ALBUM REVIEW: Duran Duran ready for spooky season on ‘Danse Macabre’

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Weddings, New Year’s Eve and Halloween—there’s few parties that hold as sacred of ground when it comes to building a playlist for a special occasion. And it should come as no surprise that a group of guys who’ve been dressing up and going out in public since the ’80s love the latter. On Danse Macabre, New Romancers Duran Duran play DJ with a mix of sleek spooky season covers of pop hits and a handful of seasonal reworkings of songs from their own songbook with three new tracks for your Halloween party.

Danse Macabre, which was birthed from a Halloween show Duran Duran performed a year ago, is a fun romp that doesn’t try to accomplish too much. It’s a fun listen from beginning to end, with song choices that aren’t always obvious but completely pair well together in this context and arrangements. Hearing Simon Le Bon, John Taylor, Nick Rhodes and Roger Taylor recreate hits by Billie Eilish (something other than “Bad Guy,” no less!) and the Rolling Stones is like injecting your ears with raw sugar.

“Bury Your Friend” starts with staccato’d synths (think “Super Mario World” castle music) and strips the song of its anxiety-ridden percussion in favor of a smooth, groove-laden throb. Then the band turns the song on its head with a ’80s dance pop jam. It’s even sweeter that this song features guitarist Andy Taylor, who’s currently battling stage 4 prostate cancer.

The harpsichord-like synths on “Paint It Black” gives the Stones’ song a gothic and glitchy feel, alongside the pulsating rhythm section courtesy of drummer Roger Taylor and bassist John Taylor, with Andy Taylor (no relation to either of the other Taylors) riffing along, swapping the blues rock of the Stones for DD’s signature pop sound. Backing vocalists Anna Ross (who has toured with Duran Duran for nearly 20 years) and Northern Ireland vocalist Rachael O’Connor provide melodic harmonies.

An adaptation of a Rick James classic follows. “Super Lonely Freak” kicks off with a modulated, robotic vocal before transitioning to a couple of verses from “Lonely In Your Nightmare” (off 1982’s Rio), which then melds right into “Super Freak.” This feels like an accidental discovery by the band, which then kept it in its live sets.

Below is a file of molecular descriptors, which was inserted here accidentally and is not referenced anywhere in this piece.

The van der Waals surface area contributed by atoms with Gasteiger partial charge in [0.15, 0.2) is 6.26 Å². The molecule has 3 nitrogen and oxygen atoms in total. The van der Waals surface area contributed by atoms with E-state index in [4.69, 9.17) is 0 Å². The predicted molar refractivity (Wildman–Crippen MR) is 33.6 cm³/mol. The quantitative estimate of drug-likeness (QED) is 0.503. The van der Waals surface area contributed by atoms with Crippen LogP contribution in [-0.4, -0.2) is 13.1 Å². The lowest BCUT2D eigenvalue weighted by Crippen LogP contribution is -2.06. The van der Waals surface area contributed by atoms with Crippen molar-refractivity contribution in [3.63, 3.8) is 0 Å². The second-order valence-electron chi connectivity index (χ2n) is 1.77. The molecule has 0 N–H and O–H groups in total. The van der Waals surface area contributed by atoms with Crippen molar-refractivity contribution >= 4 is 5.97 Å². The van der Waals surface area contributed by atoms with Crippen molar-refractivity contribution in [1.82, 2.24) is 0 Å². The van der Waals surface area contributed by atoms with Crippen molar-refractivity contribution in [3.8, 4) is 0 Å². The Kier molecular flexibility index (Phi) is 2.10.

Danse Macabre‘s other other water-cooler-conversation cover is a take on the Talking Heads’ “Psycho Killer.” In the context of this album, it’s turned into a full-on disco banger. Simon Le Bon changes his vocal delivery on the verses, in homage to David Byrne. The band is joined by Måneskin bassist Victoria De Angelis, who also joins the other ladies in singing backup. There are also some moody string flourishes not present elsewhere on the album.

The other covers are French disco producer Cerrone’s 1977 hit “Supernature,” The Specials’ “Ghost Town” and Siouxsie and the Banshees’ “Spellbound.” The former seems to also nod to Michael Jackson’s “Thriller” in its first few moments but is otherwise a relatively faithful, if more muscle-heavy rendition. Good friend of the band Nile Rodgers adds his signature chucking style here, but it’s not over the top, and the song is one of several on the album produced by Josh Blair. Mr Hudson handles the production on the rest.

“Spellbound” drops the song’s original post-punk urgency for DD’s sleek dramatics, while The Specials cover doesn’t discard all of the original’s ska or reggae vibes. With the spooky intro and theme, the song was destined to make the cut.

The album kicks off with one of the reimagined Duran Duran songs, “Nightboat.” The original, off the band’s 1981 self-titled album, was already plenty spooky, but here Blair turns up the extra-terrestrial-sounding synths and airy reverb, taking it to another level. “Love Voudou” (originally 1993’s “Love Voodoo,” replaces that song’s dated rhythm section for symphonic strings and a bouncy retro groove. It’s also notable for the appearance of Duran Duran ex-member Warren Cuccurullo, who had stepped in for Andy Taylor in the ’90s

The third new-old song is “Secret Oktober 31st,” a Union of The SnakeB-side (originally “Secret Oktober”) that has never gotten a proper album release. What was once a relatively sparse ballad with the melody led by the piano now gets a spooky music box intro and more space synths and a ticking clock in the mix. Because Halloween isn’t known for slow-dancing, it’s a good time to refill your drink. Long-time fans will get a kick out of it, however.

There are three completely new tracks on the album, two of which were released as singles. The ominous, industrial grind of “Danse Macabre” is as good of a song as Duran Duran has released in the last decade. The staggered percussion, with metallic clangs and handclaps, with Cuccurullo on guitar, is chant-along ready.

“Zombie in the back room, nuns in the bed/ Kids in KISS makeup toasting the bread/ An Elvis moans a lone ‘Natty Dread’/ With Death in the living room, offering a head,” Le Bon chants, referencing not just the Bob Marley album but also the burning of heretic during the Spanish Inquisition.

“Black Moonlight” (hey, there’s Nile Rodgers again, more noticeable this time!) features DD’s signature mid-’80s groove. The guitar playing by him and Andy Taylor again recalls “Thriller” a bit as Le Bon sings about getting the party started. What it lacks in deep symbolism it makes up as a banger.

The funereal drove off “Confession in the Afterlife” concludes the album on a muted and somewhat serious note. There are wisps of regret and sadness. “These are words fallen from fire/ Ashes on the river tide/ Into love there will be a pathway/ And I will see you on the other side,” Le Bon sings. One has to wonder whether the song was written for this album or was a holdover that had been waiting for a home.

Courtesy RIFF Magazine

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